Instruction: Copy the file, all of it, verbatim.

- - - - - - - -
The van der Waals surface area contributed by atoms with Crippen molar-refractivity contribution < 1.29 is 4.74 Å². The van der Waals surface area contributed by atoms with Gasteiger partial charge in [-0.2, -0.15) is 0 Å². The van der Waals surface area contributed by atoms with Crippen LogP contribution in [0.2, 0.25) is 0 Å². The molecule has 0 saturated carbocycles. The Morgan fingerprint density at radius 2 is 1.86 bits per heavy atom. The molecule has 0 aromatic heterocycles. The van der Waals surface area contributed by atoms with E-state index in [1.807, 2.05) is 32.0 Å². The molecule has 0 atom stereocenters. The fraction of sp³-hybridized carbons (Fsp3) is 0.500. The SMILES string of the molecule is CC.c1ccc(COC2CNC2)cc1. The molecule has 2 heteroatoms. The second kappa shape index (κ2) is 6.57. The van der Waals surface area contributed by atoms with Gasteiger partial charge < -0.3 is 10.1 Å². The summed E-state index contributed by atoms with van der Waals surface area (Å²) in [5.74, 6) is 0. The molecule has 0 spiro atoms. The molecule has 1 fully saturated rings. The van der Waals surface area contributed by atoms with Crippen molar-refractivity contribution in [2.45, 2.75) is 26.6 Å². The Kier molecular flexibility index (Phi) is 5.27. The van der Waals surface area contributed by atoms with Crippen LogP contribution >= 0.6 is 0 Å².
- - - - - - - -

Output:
The van der Waals surface area contributed by atoms with Crippen molar-refractivity contribution < 1.29 is 4.74 Å². The van der Waals surface area contributed by atoms with Gasteiger partial charge in [-0.2, -0.15) is 0 Å². The van der Waals surface area contributed by atoms with Crippen LogP contribution in [0.2, 0.25) is 0 Å². The molecule has 0 saturated carbocycles. The Morgan fingerprint density at radius 2 is 1.86 bits per heavy atom. The molecule has 0 aromatic heterocycles. The van der Waals surface area contributed by atoms with E-state index in [1.807, 2.05) is 32.0 Å². The molecule has 0 atom stereocenters. The fraction of sp³-hybridized carbons (Fsp3) is 0.500. The SMILES string of the molecule is CC.c1ccc(COC2CNC2)cc1. The molecule has 2 heteroatoms. The second kappa shape index (κ2) is 6.57. The van der Waals surface area contributed by atoms with Gasteiger partial charge < -0.3 is 10.1 Å². The summed E-state index contributed by atoms with van der Waals surface area (Å²) in [5.74, 6) is 0. The molecule has 0 spiro atoms. The molecule has 1 fully saturated rings. The van der Waals surface area contributed by atoms with Crippen molar-refractivity contribution in [2.45, 2.75) is 26.6 Å². The Kier molecular flexibility index (Phi) is 5.27. The van der Waals surface area contributed by atoms with Crippen LogP contribution >= 0.6 is 0 Å².